Electronic Supplementary Material (ESM) from Evidence-based controls for epidemics using spatio-temporal stochastic models in a Bayesian framework
journal contributionposted on 09.11.2017 by Hola K. Adrakey, George Streftaris, Nik J. Cunniffe, Tim R. Gottwald, Christopher A. Gilligan, Gavin J. Gibson
Any type of content formally published in an academic journal, usually following a peer-review process.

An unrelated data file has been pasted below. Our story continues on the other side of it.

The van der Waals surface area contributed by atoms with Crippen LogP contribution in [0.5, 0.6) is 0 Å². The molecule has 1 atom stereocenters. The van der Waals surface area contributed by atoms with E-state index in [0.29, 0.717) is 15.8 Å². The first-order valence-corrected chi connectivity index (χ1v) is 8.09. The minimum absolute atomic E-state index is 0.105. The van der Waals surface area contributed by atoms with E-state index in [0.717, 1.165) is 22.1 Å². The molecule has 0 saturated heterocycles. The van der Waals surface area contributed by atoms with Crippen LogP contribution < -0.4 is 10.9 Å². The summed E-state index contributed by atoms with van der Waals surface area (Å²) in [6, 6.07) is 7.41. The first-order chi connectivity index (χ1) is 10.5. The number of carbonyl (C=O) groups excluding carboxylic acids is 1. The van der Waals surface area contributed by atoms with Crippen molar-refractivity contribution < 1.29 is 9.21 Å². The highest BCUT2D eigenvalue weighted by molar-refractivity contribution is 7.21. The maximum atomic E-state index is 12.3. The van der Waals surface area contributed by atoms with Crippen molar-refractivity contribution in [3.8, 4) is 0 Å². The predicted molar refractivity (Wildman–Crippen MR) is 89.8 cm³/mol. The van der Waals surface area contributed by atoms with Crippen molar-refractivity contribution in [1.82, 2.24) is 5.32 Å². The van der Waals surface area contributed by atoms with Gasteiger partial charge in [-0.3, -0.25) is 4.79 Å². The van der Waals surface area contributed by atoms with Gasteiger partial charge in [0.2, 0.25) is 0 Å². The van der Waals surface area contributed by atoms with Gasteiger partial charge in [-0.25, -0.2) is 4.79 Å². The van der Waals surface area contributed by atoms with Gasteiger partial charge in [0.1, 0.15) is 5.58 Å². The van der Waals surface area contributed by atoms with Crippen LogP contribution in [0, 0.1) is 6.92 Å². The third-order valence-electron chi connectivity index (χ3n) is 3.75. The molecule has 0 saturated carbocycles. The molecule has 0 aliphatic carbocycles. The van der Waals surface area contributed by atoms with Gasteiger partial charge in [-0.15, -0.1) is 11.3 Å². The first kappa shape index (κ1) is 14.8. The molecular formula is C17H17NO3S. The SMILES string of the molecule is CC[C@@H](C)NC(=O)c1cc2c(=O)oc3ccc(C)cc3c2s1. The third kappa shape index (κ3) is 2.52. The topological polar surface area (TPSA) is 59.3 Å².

The control of highly infectious diseases of agricultural and plantation crops and livestock represents a key challenge in epidemiological and ecological modelling, with implemented control strategies often being controversial. Mathematical models, including the spatio-temporal stochastic models considered here, are playing an increasing role in the design of control as agencies seek to strengthen the evidence on which selected strategies are based. Here, we investigate a general approach to informing the choice of control strategies using spatio-temporal models within the Bayesian framework. We illustrate the approach for the case of strategies based on pre-emptive removal of individual hosts. For an exemplar model, using simulated data and historic data on an epidemic of Asiatic citrus canker in Florida, we assess a range of measures for prioritizing individuals for removal that take account of observations of an emerging epidemic. These measures are based on the potential infection hazard a host poses to susceptible individuals (hazard), the likelihood of infection of a host (risk) and a measure that combines both the hazard and risk (threat). We find that the threat measure typically leads to the most effective control strategies particularly for clustered epidemics when resources are scarce. The extension of the methods to a range of other settings is discussed. A key feature of the approach is the use of functional-model representations of the epidemic model to couple epidemic trajectories under different control strategies. This induces strong positive correlations between the epidemic outcomes under the respective controls, serving to reduce both the variance of the difference in outcomes and, consequently, the need for extensive simulation.